When I got off the boat onto land, all I could do was thank God for delivering me once again. Yeah yeah...I know this post doesn't have anything to do with Photoshop or photography. But I thought I should warn each and every one of you that if you are contemplating going out on a wee itty bitty boat onto eight or nine foot windswept need to RUN in the opposite direction. Save yourself and your camera. Your dignity will hang in mangled moaning shreds around you before the freaking five hours are up.
Next stop, N'awlins.
With a telephoto.

Tuesday, April 1, 2008

Simon and Elvis

The great thing -- I mean the really great thing about travel -- is not so much the places you go, but the people you meet.

Take a good look at the guy in the picture.

What do you think of him?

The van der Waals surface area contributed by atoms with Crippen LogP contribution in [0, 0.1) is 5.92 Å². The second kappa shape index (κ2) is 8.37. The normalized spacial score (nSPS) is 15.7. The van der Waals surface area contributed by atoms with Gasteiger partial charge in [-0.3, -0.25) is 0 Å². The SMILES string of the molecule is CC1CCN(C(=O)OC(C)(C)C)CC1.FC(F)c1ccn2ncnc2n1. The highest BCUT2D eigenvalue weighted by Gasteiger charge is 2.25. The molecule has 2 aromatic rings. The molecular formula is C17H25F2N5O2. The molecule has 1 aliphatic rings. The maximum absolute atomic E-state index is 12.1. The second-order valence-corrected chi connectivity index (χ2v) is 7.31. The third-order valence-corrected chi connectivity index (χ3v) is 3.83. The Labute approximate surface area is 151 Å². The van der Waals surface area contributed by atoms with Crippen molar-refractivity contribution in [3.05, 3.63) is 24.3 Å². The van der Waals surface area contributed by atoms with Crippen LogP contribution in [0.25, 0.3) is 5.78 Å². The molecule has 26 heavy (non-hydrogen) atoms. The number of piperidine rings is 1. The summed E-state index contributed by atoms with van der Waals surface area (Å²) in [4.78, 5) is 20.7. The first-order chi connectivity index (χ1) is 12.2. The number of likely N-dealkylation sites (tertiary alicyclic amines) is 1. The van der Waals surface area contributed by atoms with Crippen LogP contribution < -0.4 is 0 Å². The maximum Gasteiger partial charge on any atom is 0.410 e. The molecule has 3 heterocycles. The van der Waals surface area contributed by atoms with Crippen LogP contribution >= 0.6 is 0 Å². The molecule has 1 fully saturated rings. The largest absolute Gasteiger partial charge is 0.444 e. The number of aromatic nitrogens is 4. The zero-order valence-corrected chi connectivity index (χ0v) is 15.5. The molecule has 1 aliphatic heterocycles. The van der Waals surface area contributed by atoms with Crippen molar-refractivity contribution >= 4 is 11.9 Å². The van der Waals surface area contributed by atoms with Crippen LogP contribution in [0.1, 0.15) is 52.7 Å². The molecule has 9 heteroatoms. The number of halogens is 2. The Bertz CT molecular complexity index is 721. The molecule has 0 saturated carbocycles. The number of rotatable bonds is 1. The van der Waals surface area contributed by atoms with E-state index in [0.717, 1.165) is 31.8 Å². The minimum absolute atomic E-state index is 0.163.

Look hard at the picture and see what kinds of things you come up with. It's obvious we are looking at an Elvis fan, right? Now look at the position of his right hand...the way it's resting on the statue's shoulder. What opinions have you formulated about him?

"He" is Simon Vega. Vega served with the most successful singer of all time in the army and turned down the King's offer to come and work for him. Vega had just been married and he didn't want to leave his new bride, Teresa, for any longer than he absolutely had to. He still gets misty when he recalls the day he learned his friend, Elvis Presley, died.

Since that time, though, Vega has turned a portion of his house into a bona fide tourist attraction called "Little Graceland." He's copied the design of the gates from Presley's Memphis palace. He's built a miniature size replica of the home Presley was raised in. He's got cards, all 64 official Presley albums, one of Presley's uniforms, personal letters and much more. If you want to take his picture, he will put on his Elvis tour jacket (which I suspect fits a little more snugly than it used to) and obligingly poses.

He's not a nut. He's one of the nicest guys I've met. When we left, he hugged both of us.